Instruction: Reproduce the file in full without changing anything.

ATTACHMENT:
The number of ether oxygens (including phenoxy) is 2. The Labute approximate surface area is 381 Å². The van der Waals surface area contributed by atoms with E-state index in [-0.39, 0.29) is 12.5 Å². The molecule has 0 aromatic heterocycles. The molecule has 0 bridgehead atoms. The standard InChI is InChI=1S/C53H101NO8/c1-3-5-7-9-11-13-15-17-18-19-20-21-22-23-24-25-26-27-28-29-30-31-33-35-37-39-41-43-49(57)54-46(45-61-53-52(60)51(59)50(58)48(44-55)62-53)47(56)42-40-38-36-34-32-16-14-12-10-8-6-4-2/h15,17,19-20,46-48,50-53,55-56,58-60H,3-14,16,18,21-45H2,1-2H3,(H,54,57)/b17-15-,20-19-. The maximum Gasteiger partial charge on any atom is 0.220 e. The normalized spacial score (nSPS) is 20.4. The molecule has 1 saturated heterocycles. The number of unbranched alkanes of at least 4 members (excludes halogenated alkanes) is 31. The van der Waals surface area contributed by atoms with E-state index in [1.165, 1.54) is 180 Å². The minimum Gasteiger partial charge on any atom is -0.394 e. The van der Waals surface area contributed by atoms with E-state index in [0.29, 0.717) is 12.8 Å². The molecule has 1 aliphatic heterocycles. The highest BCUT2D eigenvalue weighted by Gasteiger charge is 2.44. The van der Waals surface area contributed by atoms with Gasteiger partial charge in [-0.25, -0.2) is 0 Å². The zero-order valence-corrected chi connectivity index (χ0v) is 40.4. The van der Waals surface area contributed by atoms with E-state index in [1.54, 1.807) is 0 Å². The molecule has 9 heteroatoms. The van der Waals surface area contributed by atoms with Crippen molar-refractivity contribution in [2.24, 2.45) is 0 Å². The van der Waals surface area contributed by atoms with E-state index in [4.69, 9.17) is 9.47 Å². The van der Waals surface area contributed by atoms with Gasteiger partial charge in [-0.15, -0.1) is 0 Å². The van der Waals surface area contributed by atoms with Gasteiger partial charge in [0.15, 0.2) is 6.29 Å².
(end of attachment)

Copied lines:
The number of ether oxygens (including phenoxy) is 2. The Labute approximate surface area is 381 Å². The van der Waals surface area contributed by atoms with E-state index in [-0.39, 0.29) is 12.5 Å². The molecule has 0 aromatic heterocycles. The molecule has 0 bridgehead atoms. The standard InChI is InChI=1S/C53H101NO8/c1-3-5-7-9-11-13-15-17-18-19-20-21-22-23-24-25-26-27-28-29-30-31-33-35-37-39-41-43-49(57)54-46(45-61-53-52(60)51(59)50(58)48(44-55)62-53)47(56)42-40-38-36-34-32-16-14-12-10-8-6-4-2/h15,17,19-20,46-48,50-53,55-56,58-60H,3-14,16,18,21-45H2,1-2H3,(H,54,57)/b17-15-,20-19-. The maximum Gasteiger partial charge on any atom is 0.220 e. The normalized spacial score (nSPS) is 20.4. The molecule has 1 saturated heterocycles. The number of unbranched alkanes of at least 4 members (excludes halogenated alkanes) is 31. The van der Waals surface area contributed by atoms with E-state index in [1.165, 1.54) is 180 Å². The minimum Gasteiger partial charge on any atom is -0.394 e. The van der Waals surface area contributed by atoms with E-state index in [0.29, 0.717) is 12.8 Å². The molecule has 1 aliphatic heterocycles. The highest BCUT2D eigenvalue weighted by Gasteiger charge is 2.44. The van der Waals surface area contributed by atoms with Gasteiger partial charge in [-0.25, -0.2) is 0 Å². The zero-order valence-corrected chi connectivity index (χ0v) is 40.4. The van der Waals surface area contributed by atoms with E-state index in [1.54, 1.807) is 0 Å². The molecule has 9 heteroatoms. The van der Waals surface area contributed by atoms with Crippen molar-refractivity contribution in [2.24, 2.45) is 0 Å². The van der Waals surface area contributed by atoms with E-state index in [4.69, 9.17) is 9.47 Å². The van der Waals surface area contributed by atoms with Gasteiger partial charge in [-0.15, -0.1) is 0 Å². The van der Waals surface area contributed by atoms with Gasteiger partial charge in [0.15, 0.2) is 6.29 Å².